Setup OpenVZ on Centos 6 and create VPS containers

If you have a server and want to divide it into smaller servers (VPS) that can be used for different purposes, this guide will show you how to do that with OpenVZ.

OpenVZ is one of many virtualization systems (Xen, KVM, etc.) that can be used to partition your server into many Linux containers. It is free and very easy to setup. It can only be used to create Linux containers though.

Requirements:

  • SSH access to a physical server
  • At least 2 IP addresses (public if you want it to be accessible across the internet)

This tutorial assumes that you have already installed CentOS 6 on your main server and know how to edit files using vi. This will be called the node.

First, we have to add the OpenVZ yum repo so we can install the kernel using yum

# wget -O /etc/yum.repos.d/openvz.repo http://download.openvz.org/openvz.repo
# rpm --import http://download.openvz.org/RPM-GPG-Key-OpenVZ

Install the openvz kernel using yum install.

# yum install vzkernel

Once the openvz kernel is installed, we have to boot into that kernel and not the centos 6 kernel. Select the boot order, set it to the openvz kernel by changing the default number to the one corresponding to the installed kernel.

# vi /etc/grub/grub.conf

On my system, I have the following contents in the /etc/grub/grun.conf file:

default=0
timeout=5
splashimage=(hd0,0)/boot/grub/splash.xpm.gz
hiddenmenu
title OpenVZ (2.6.32-042stab108.2)
root (hd0,0)
kernel /boot/vmlinuz-2.6.32-042stab108.2 ro root=UUID=ae3594f2-6283-4171-a706-9ecb965fcfd9 rd_NO_LUKS KEYBOARDTYPE=pc KEYTABLE=us LANG=en_US.UTF-8 nodmraid SYSFONT=latarcyrheb-sun16 crashkernel=auto rd_MD_UUID=dba406c1:4bde3b09:0272bd39:a5f39fcc rd_NO_LVM rd_NO_DM rhgb quiet
initrd /boot/initramfs-2.6.32-042stab108.2.img
title CentOS (2.6.32-504.16.2.el6.x86_64)
root (hd0,0)
kernel /boot/vmlinuz-2.6.32-504.16.2.el6.x86_64 ro root=UUID=ae3594f2-6283-4171-a706-9ecb965fcfd9 rd_NO_LUKS KEYBOARDTYPE=pc KEYTABLE=us LANG=en_US.UTF-8 nodmraid SYSFONT=latarcyrheb-sun16 crashkernel=auto rd_MD_UUID=dba406c1:4bde3b09:0272bd39:a5f39fcc rd_NO_LVM rd_NO_DM rhgb quiet
initrd /boot/initramfs-2.6.32-504.16.2.el6.x86_64.img
title CentOS 6 (2.6.32-504.el6.x86_64)
root (hd0,0)
kernel /boot/vmlinuz-2.6.32-504.el6.x86_64 ro root=UUID=ae3594f2-6283-4171-a706-9ecb965fcfd9 rd_NO_LUKS KEYBOARDTYPE=pc KEYTABLE=us LANG=en_US.UTF-8 nodmraid SYSFONT=latarcyrheb-sun16 crashkernel=auto rd_MD_UUID=dba406c1:4bde3b09:0272bd39:a5f39fcc rd_NO_LVM rd_NO_DM rhgb quiet
initrd /boot/initramfs-2.6.32-504.el6.x86_64.img

The default is set to 0, which is the first one in the list.

Next, install the openvz tools and utilities that we will use to control and manage our containers.

# yum install vzctl vzquota vzploop

Make changes to the /etc/sysctl.conf file

# vi /etc/sysctl.conf
net.ipv4.ip_forward = 1
net.ipv4.conf.default.proxy_arp = 0
net.ipv4.conf.all.rp_filter = 1
kernel.sysrq = 1
net.ipv4.conf.default.send_redirects = 1
net.ipv4.conf.all.send_redirects = 0
net.ipv4.icmp_echo_ignore_broadcasts=1
net.ipv4.conf.default.forwarding=1

With OpenVZ we have the option of two filesystems for our containers.

  • simfs – psuedo filesystem that maps the hosts files to the containers
  • ploop – One large file containing all container files

The default filesystem is set to ploop, but for ease of use, we’ll set it to simfs

# vi /etc/vz/vz.conf
VE_LAYOUT=simfs

Save the file and reboot into the new kernel

# reboot

Creating Containers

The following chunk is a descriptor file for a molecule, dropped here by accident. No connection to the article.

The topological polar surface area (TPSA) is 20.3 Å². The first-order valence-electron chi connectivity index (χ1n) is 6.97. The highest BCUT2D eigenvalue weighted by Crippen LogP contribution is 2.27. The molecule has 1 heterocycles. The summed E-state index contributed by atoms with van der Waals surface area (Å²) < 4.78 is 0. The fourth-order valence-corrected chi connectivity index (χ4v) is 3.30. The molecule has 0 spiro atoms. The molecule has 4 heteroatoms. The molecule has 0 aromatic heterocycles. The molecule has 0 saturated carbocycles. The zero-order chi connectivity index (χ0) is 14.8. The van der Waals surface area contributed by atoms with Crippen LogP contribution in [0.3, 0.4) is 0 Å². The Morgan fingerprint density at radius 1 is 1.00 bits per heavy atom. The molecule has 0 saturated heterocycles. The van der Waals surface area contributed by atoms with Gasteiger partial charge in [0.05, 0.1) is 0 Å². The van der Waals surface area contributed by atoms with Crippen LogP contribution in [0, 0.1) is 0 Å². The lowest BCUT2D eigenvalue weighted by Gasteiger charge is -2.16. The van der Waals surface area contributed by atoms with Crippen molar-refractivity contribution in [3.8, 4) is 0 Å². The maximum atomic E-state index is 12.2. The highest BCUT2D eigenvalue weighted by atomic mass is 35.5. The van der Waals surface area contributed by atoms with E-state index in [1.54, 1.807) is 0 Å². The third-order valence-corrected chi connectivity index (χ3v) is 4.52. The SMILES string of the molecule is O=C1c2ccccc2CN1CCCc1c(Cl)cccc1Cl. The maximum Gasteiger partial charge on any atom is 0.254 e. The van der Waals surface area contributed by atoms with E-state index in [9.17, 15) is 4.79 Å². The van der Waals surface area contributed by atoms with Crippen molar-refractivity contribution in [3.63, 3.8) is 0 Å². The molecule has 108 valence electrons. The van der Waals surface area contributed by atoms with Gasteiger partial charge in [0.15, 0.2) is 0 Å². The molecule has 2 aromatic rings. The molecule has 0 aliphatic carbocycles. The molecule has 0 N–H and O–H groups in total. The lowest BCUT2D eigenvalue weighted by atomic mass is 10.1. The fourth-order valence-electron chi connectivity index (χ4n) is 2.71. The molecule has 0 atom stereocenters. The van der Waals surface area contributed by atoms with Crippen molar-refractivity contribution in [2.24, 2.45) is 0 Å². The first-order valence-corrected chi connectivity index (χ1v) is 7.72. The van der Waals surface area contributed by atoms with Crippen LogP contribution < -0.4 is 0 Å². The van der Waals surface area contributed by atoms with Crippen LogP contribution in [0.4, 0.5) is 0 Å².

Now that we have installed the openvz kernel and rebooted into it, we will create our first container.

Select and download a pre-created template from the openvz template website and save it to the /vz/template/cache directory.

We will create a container with the following specs:

Container ID: 110
OS: Centos 6
Hostname: myfirst.vps.com
IP Address: 123.123.123.12
Nameserver (Google’s): 8.8.8.8 and 8.8.4.4
Total CPUs: 2
RAM: 4GB
Disk space: 50GB
SWAP (vswap): 2GB

# vzctl create 110 --ostemplate centos-6-x86_64
# vzctl set 110 --onboot yes --save
# vzctl set 110 --hostname myfirst.vps.com --save
# vzctl set 110 --ipadd 123.123.123.123 --save
# vzctl set 110 --nameserver 8.8.8.8 --nameserver 8.8.4.4 --save
# vzctl set 110 --cpus 2 --save
# vzctl set 110 --ram 4G --save
# vzctl set 110 --diskspace 50G --save
# vzctl set 110 --swap 2G --save
# vzctl start 110

Setting onboot to yes will make sure that the container is started automatically right after the host node is started.

We then set a root password for the newly created container.

# vzctl exec 110 passwd

Now, you can login to your container via SSH or by from the host node by

# vzctl enter 110

You can now enter your container and install anything and do anything as you please. All isolated from your main server.

With OpenVZ you can even change the resource limits of your container without rebooting it using the vzctl command. This can be very handy if you need to avoid any downtime when changing limits.

Below are the file locations of a default configuration:

  • /vz – main folder/partition storing all your container files
  • /vz/private/<Container ID>/ – the files of a particular container, identified by its Container ID
  • /etc/vz/vz.conf – the main configuration file for openvz
  • /etc/vz/conf/<Container ID>.conf – the configuration file of a particular container

Enjoy your new virtual machines!!

2 thoughts on “Setup OpenVZ on Centos 6 and create VPS containers”

  1. Thanks for the tutorial but what control panel would you suggest. am not very good at the command line. A cp would make life much easier.

    1. You can find a list of control panels at the openvz website: https://openvz.org/Control_panels

      From what I’ve noticed, most VPS providers use SolusVM. If you are going to use it for own projects/testing, I’d suggest you learn command line. Its not very hard to learn and manage a few containers.

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